It was a crisp Sunday morning at Tongariro National Park. I was up early to catch my transfer bus to the carpark at the start of the one day tramp across the Tongariro Pass.
Before I hopped on the bus I started a conversation with a fellow countryman from Cork. Sean was now living in New Plymouth and had been looking forward to doing this crossing for a while.
We talked on the bus on the 20 minute drive to the foot of the mountain range. And agreed that we would cross together. I advised him that I was a bit blind, but it didn’t seem to bother him.
For the first hour or so it was a gentle stroll, then suddenly the climb got steep. It was now starting to get brighter and it was getting a bit tougher to climb the many steps to the top of our first peak.
We made it and celebrated with a look at the amazing vistas and a few Ginger Nut biscuits. We set off again and descended into a large volcanic crater and crossed it. It was then another climb up some slippery scree to reach the next great view. It’s there that I bumped into a girl called Louise who was from Derry. We had a brief chat and continued further up the scrag reaching a path with a large drop on the right side of us which you can see in the picture below.
The view from here was spectacular, but a bit scary for me as I suffer from a bit of vertigo. This was one of the times when not being able to see as much as others was a bonus, in my case anyway.
It was colder up here for sure, but still warm enough to enjoy it. We reached the next plateau and had a short rest. The view from here included the Emerald lakes below a long path of very loose scree.
I didn’t so much walk – but slide down the hill trying to avoid falling over the edge into the Emerald lakes to the right of the path. I made it down and one piece and crossed another volcanic crater.
Another climb up and hill and we were treated to the amazing view of the Blue lake. This would serve as our lunch stop for 30 minutes on the trek. We had tried to time it so that we would cross faster than the recommended 7 to 8 hours, and we were on track to do this.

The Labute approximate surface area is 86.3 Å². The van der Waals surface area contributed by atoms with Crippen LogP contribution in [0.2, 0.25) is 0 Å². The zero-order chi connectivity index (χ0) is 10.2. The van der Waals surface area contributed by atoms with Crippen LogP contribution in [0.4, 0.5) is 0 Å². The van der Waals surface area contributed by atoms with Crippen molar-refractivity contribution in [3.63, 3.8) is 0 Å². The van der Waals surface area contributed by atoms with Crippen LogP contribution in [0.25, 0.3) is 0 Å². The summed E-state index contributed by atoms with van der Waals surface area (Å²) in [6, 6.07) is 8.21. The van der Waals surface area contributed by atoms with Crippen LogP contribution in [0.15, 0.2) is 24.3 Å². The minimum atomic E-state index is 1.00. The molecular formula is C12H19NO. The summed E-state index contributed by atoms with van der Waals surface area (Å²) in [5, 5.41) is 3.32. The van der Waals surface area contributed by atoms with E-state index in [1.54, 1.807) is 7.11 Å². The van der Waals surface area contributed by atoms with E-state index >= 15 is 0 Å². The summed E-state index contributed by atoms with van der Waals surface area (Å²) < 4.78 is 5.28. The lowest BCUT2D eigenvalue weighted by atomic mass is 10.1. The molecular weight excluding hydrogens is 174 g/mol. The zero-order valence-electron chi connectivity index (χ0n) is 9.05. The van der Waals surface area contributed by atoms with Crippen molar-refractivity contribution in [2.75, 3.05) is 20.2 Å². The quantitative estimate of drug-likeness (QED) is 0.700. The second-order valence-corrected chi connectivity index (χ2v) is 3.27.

Lunch was a simple affair of Ginger Nut biscuits, chocolate, a Square Meal bar and some water. Then it was time to head on up the path and follow the markers to the next section of the walk. After about an hour or so we reached a gap in the mountain range which give us a pretty great view of the landscape below.
This section of the walk was a bit risky, there was a large drop to our right and lose rocks we had to dodge as we creeped along the path. We stopped a few times to allow people to pass who seemed to be in a rush to get down. We had noticed a warning sign just before entering the area advising us that this was an active volcanic area. There were some lights on the sign that stated that you must turn around and go back if they were flashing. Luckily they were not.
It was a long windy path after getting off the rocky one. After another 2 hours we reached the rest hut where we had water and a few more biscuits.
It was a bit deceiving towards the end of the walk. We got to a forest and though that it would be only a brief walk to the carpark where we would meet our bus to get back to the YHA hostel. It turned out to be another 90 minutes of walking. In the end we completed the tramp is just over six hours.
Later that evening we celebrated completing the walk with a few pints at the pub next door to the hostel. An excellent experience that was well worth the effort.